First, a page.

>> Jitu Padhye: It's a great pleasure to welcome... many of you know him. He has done a...

>> Jitu Padhye: It's a great pleasure to welcome Brad Karp. He's an old friend of mine and
many of you know him. He has done a bunch of work on many different things. The most
famous work he has done was geographical routing. Now he has ventured into other areas;
one of these is JavaScript security work. It's gotten a lot of attraction. People in Google and
Firefox, as you can see, are interested and he's going to talk about that.
>> Brad Karp: Thanks, Jitu. Well, thank you all for coming, and thank you to whoever is out
there watching online for coming. As Jitu says, I'm Brad Karp, and I'm going to talk to you about
privacy for web applications today; and I’m going to mostly talk to you about it, privacy is a
huge problem and there are many, many layers of the sort of software and hardware stack for
the typical browser user so I'm not going to be talking about something that is comprehensive
about all the layers of the stack. For example, I will not be telling you what to do about bad
USB today even though while you're using a browser a bad USB could own you. I'll be focusing
on the web architecture and the browser architecture in JavaScript in particular for today.
So what is this thing they call the web? Well, it used to be in the good old days that the web
was just a way of putting documents online. If you really wanted to get fancy maybe you would
have some links to a few things. It was hypertext; it was very cool. One of the things I find
amusing personally is that some of the most hard-core kernel hacker kind of people you can
think of in the systems area have the most basic webpages possible. There's almost an inverse
correlation, not to pick on anybody in particular.
So the web has evolved from being just simple pages of static content to sort of pretty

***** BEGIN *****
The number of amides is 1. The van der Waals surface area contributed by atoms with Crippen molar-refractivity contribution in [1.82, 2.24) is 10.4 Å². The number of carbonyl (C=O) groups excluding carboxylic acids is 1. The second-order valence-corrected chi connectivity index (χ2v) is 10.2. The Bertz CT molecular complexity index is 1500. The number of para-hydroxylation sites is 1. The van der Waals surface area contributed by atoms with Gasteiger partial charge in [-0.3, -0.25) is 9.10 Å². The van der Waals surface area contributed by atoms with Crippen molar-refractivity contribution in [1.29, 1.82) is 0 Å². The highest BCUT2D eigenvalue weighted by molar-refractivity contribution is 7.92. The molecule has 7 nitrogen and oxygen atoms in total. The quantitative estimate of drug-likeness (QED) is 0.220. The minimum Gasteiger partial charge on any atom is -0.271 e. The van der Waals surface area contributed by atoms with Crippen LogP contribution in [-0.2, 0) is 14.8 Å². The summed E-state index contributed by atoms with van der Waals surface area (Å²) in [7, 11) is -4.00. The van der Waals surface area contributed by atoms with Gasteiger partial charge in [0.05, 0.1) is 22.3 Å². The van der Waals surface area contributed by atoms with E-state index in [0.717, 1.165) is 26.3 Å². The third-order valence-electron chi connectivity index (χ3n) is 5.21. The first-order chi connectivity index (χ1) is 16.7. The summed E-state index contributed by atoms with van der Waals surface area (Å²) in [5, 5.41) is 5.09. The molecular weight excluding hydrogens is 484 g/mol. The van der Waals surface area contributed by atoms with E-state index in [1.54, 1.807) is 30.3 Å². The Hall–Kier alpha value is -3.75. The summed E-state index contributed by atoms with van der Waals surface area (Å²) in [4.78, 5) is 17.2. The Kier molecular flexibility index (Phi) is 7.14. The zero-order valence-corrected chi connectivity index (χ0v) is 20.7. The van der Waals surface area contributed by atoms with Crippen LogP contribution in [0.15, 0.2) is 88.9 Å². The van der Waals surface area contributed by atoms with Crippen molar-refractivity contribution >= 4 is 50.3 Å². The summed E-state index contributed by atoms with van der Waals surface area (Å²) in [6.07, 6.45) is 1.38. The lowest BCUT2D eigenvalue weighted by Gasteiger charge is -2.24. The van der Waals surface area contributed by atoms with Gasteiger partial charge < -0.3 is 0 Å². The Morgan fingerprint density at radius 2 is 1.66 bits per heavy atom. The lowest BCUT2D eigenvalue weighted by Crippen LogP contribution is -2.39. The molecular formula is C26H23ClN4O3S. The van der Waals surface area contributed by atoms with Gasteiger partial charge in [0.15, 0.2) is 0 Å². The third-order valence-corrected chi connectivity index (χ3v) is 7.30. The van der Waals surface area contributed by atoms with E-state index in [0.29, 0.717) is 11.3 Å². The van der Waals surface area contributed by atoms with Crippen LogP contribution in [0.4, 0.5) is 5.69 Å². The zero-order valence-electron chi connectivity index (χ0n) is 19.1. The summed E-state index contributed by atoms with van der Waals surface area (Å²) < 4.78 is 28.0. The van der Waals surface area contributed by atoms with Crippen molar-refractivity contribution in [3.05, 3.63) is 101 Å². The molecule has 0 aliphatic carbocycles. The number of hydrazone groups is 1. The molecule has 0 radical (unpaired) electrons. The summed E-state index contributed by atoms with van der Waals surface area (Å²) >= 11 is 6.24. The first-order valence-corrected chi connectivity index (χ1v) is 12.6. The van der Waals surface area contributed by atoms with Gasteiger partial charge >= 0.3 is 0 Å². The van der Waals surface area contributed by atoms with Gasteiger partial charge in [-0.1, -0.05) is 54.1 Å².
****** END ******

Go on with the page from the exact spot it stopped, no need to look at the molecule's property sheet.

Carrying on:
complicated and feature-ful applications that we sort of rely on on a daily basis. And so of
course as you all well know webpages contain JavaScript code and when you visit a webpage
containing JavaScript code the browser just download it and executes it. So I'd like to claim, it's
not really a contentious claim I hope, that one of the reasons that web applications have been
such a great success is that it's really easy to build web applications. That's because you can
sort of say that web applications are the apotheosis of open source. Like the code has to be
downloaded to the browser, at least the JavaScript code for the client side, so that means
anybody out there who that runs that web app can totally see what the JavaScript code is for
implementing that browser side functionality and they can steal it, borrow it, repurpose it, and
reuse it. And this is exactly what people do. It's really easy to reuse code from existing web
applications because of the way the web works. So you wind up with these web apps that are
sort of pastiches. You sort of cobble together little fragments of JavaScript and libraries, some
more modular than others from other sites, but interestingly they’re written by other parties.